How To Do A Tratak Sadhana Meditation
Trataka meditation, also known as a tratak sadhana or candle-gazing meditation, is a meditation technique in which the practitioner center his focus on a single visual point.
The point may be an image, a word, a symbol, or even just a dot on the wall. The idea is to allow the gaze to soften and rest gently on this point, so that the mind can relax. Candles are a particularly powerful object to use, because the soft flicker of the candlelight has a natural lulling motion that allows the individual to relax more easily, as if in a trance-like state.
The goal of tratak sadhana is to enter samadhi – an intense, focused concentration – by raising the energy in the sixth chakra, located at the third eye. This center is the chakra aligned with one’s vision, both physical sight and internal vision and intuition. Thus, resting the eyes softly is said to induce higher activity in this region.
Like many meditation techniques, there are a number of common variants. Most commonly, the focal point is set at eye-level, three to four feet in front of the practitioner. Another common variation is for the focal point to rest on the floor a little further away, between one and two meters from the individual.
A secondary aim of candle-gazing meditation – or simply relaxing your gaze on a single point – is to develop the solar plexus in the third chakra (naval center). There are strong associations between the 6th and 3rd chakra centers, so as one gazes at the candle or image, he can more easily build a feeling of warmth and inner fire in his abdominal region.
Tratak Yoga – Maintaining Drishti
Tratak sadhana is also a common practice in yoga. Commonly known as drishti, the technique is applied in yoga not as a specific meditation, but as a focal point to help the individual maintain balance.
Drishti refers to a single point of focus, which, again, may be on the floor or on a wall slightly in front of the individual. Maintaining this focus through a yoga sequence helps the individual to maintain balance. Thus, the technique is particularly popular in balancing postures such as Vrkasana (Tree Pose), Garudasana (Eagle Pose), Ardha Chandrasana (Half-Moon Pose), and Virabhadrasana (Warrior Pose), among others.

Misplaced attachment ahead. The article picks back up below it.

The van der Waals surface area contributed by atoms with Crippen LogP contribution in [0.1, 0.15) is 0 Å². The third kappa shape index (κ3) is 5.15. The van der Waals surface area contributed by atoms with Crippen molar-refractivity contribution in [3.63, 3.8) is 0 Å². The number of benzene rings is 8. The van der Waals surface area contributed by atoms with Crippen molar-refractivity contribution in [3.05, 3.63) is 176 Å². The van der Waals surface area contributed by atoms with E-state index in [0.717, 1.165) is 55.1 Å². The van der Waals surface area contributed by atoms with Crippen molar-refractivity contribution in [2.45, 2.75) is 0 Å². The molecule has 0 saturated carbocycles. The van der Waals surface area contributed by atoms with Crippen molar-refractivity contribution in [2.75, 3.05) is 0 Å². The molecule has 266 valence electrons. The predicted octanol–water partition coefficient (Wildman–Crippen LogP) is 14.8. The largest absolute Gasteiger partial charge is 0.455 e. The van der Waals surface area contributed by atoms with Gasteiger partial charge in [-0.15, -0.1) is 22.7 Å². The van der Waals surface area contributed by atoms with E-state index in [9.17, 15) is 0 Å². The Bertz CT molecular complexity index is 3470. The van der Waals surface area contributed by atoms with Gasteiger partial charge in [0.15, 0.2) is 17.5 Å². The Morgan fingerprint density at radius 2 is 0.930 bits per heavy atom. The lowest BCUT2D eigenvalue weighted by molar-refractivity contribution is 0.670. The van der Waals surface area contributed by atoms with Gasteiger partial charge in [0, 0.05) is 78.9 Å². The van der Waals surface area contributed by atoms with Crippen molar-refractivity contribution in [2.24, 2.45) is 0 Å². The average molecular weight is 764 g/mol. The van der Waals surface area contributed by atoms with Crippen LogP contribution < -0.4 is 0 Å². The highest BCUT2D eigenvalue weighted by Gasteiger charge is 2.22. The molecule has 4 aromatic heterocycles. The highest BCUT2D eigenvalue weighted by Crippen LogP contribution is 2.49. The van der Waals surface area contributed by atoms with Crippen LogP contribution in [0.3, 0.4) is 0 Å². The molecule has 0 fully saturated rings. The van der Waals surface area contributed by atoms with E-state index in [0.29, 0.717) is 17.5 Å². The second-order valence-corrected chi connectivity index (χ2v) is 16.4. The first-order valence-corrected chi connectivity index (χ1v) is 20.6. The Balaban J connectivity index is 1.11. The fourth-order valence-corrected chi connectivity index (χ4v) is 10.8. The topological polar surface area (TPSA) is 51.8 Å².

The Benefits of Trataka
This technique has a number of well-established results and positive effects. The primary benefit of trataka meditation is an increased ability to concentrate, both during meditation and throughout other daily tasks.
The improved concentration occurs in two ways, as the individual develops both an increased capacity to maintain focus for longer periods of time, as well as an ability to enter into a state of deep focus. This level of concentration is commonly associated with clearer reasoning faculties and an ability to make effective decisions.
Gazing meditations have also been shown to improve memory and recall, as they cleanse the cerebral cortex, helping to decrease anxiety, relieve depression, and promote deeper, more relaxed sleep.
According to yogic traditions, the practice also helps to relieve eye tension and may be a factor in curing diseases related to eye fatigue and poor vision, though this has not been confirmed.